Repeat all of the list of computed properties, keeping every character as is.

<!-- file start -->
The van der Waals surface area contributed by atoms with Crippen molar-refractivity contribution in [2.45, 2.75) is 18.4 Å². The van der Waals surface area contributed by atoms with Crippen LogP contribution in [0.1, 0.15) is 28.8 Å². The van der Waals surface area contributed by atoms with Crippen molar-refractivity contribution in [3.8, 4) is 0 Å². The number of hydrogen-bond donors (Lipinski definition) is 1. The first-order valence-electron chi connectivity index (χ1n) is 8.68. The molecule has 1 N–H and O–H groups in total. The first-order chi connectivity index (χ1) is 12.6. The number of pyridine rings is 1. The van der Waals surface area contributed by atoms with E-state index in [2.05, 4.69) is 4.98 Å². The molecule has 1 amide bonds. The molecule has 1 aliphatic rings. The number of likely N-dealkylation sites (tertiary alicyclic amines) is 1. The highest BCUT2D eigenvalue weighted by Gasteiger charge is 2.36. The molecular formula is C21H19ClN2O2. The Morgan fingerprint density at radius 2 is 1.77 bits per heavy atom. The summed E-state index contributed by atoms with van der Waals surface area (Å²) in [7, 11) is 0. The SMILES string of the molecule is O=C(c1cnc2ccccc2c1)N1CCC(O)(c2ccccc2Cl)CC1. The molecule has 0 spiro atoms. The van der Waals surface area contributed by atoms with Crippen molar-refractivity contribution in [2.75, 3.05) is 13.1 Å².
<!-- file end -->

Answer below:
The van der Waals surface area contributed by atoms with Crippen molar-refractivity contribution in [2.45, 2.75) is 18.4 Å². The van der Waals surface area contributed by atoms with Crippen LogP contribution in [0.1, 0.15) is 28.8 Å². The van der Waals surface area contributed by atoms with Crippen molar-refractivity contribution in [3.8, 4) is 0 Å². The number of hydrogen-bond donors (Lipinski definition) is 1. The first-order valence-electron chi connectivity index (χ1n) is 8.68. The molecule has 1 N–H and O–H groups in total. The first-order chi connectivity index (χ1) is 12.6. The number of pyridine rings is 1. The van der Waals surface area contributed by atoms with E-state index in [2.05, 4.69) is 4.98 Å². The molecule has 1 amide bonds. The molecule has 1 aliphatic rings. The number of likely N-dealkylation sites (tertiary alicyclic amines) is 1. The highest BCUT2D eigenvalue weighted by Gasteiger charge is 2.36. The molecular formula is C21H19ClN2O2. The Morgan fingerprint density at radius 2 is 1.77 bits per heavy atom. The summed E-state index contributed by atoms with van der Waals surface area (Å²) in [7, 11) is 0. The SMILES string of the molecule is O=C(c1cnc2ccccc2c1)N1CCC(O)(c2ccccc2Cl)CC1. The molecule has 0 spiro atoms. The van der Waals surface area contributed by atoms with Crippen molar-refractivity contribution in [2.75, 3.05) is 13.1 Å².